This story was updated at 1:43 p.m. ET.
China launched a massive Nigerian communications satellite Monday to link Africans with television programming, education services and navigation signals.
Manufactured by the China Academy of Space Technology, the Nigcomsat 1R satellite will replace a craft that lost power and failed in November 2008, less than 18 months after its launch on a Chinese rocket.
Nigcomsat Ltd., a company chartered by the Nigerian government, will operate the satellite for up to 15 years.
Nigcomsat 1R "will provide optimal and cost effective voice, data, video, Internet and application services solutions," the satellite's operator said.
Liftoff occurred at about 1641 GMT (11:41 a.m. EST) Monday, or just after midnight Beijing time on Tuesday.
An 18-story Long March 3B rocket will streak into space from the Xichang launch base in Sichuan province in southwestern China.
The three-stage rocket, boosted off the launch pad by four strap-on engines, will reach orbit 10 minutes into the mission. The rocket's hydrogen-fueled third stage will ignite a second time to place Nigcomsat 1R in an an oval-shaped transfer orbit with a low point of 124 miles, a high point of 26,092 miles and an inclination of 24.8 degrees, according to China Great Wall Industry Corp., the state-owned commercial sales firm for the Long March rocket family.
Separation of the 11,243-pound satellite is scheduled less than 26 minutes after liftoff. Nigcomsat 1R will ultimately be positioned in geosynchronous orbit over the equator at 42.5 degrees east longitude.
Nigcomsat 1R is based on China's DFH-4 spacecraft platform. China has reached agreements to build DFH-4 communications satellites for several non-traditional players in the space industry, including Pakistan, Nigeria, Venezuela, Laos and Bolivia.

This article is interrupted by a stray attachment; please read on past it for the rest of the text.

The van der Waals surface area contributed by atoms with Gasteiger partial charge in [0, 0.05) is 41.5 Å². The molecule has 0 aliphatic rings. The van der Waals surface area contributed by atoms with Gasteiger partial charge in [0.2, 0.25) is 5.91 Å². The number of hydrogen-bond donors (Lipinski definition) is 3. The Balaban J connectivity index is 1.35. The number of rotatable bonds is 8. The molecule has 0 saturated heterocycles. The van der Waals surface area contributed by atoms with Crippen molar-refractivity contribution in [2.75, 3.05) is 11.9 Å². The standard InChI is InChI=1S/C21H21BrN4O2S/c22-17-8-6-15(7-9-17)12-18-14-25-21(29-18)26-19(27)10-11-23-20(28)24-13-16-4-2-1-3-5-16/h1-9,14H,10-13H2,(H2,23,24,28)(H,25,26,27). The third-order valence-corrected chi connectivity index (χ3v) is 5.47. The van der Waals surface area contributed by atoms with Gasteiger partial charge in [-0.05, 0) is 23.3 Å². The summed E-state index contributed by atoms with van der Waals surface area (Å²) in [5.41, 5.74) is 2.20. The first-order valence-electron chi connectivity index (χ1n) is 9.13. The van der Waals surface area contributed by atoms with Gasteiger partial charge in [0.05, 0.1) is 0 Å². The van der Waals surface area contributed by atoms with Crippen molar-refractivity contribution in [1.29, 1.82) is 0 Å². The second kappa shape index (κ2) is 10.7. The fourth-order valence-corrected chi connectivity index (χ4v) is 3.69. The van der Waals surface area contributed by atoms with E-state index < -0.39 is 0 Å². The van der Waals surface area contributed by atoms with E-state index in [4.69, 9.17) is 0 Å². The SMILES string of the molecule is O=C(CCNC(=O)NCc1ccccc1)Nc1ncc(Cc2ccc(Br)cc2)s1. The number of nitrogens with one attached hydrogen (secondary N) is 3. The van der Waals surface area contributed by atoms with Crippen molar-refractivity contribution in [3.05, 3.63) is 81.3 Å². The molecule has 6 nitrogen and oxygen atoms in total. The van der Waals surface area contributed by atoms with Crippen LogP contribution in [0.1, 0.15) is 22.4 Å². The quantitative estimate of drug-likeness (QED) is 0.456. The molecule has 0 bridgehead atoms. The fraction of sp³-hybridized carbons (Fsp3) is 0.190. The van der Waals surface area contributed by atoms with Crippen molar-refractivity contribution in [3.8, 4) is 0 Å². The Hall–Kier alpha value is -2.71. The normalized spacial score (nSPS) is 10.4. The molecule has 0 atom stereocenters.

Nigeria ordered the replacement satellite from China in 2009 at "no extra cost to the Nigerian customer" after the failure of the first Nigcomsat spacecraft, according to China Great Wall Industry Corp.
Nigcomsat 1R's communications package includes 28 active transponders and seven antennas reaching across sub-Saharan Africa, Europe and Central Asia.
The transponders will broadcast in C-band, Ku-band, Ka-band and L-band, according to Nigcomsat.
China added several upgrades to Nigcomsat 1R to improve its performance over the preceding Nigcomsat 1 satellite. A Ku-band spot beam on Nigcomsat 1R will provide communications links between Nigeria and China, according to Nigcomsat's website.
Nigcomsat 1R could stimulate economic growth in Africa, helping create jobs and saving customers expensive charges for telephone calls and broadband Internet access.
The satellite's C-band payload will reach across Africa, while its Ku-band transponders will be aimed at regions of southwestern Africa and China. The Ka-band system will be wired into spot beams focused on Europe, Nigeria and South Africa, according to Nigcomsat.
Nigcomsat 1R will transmit two L-band navigation channels make for more accurate satellite positioning services in Africa.
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Stephen Clark is the Editor of Spaceflight Now, a web-based publication dedicated to covering rocket launches, human spaceflight and exploration. He joined the Spaceflight Now team in 2009 and previously wrote as a senior reporter with the Daily Texan. You can follow Stephen's latest project at SpaceflightNow.com and on Twitter.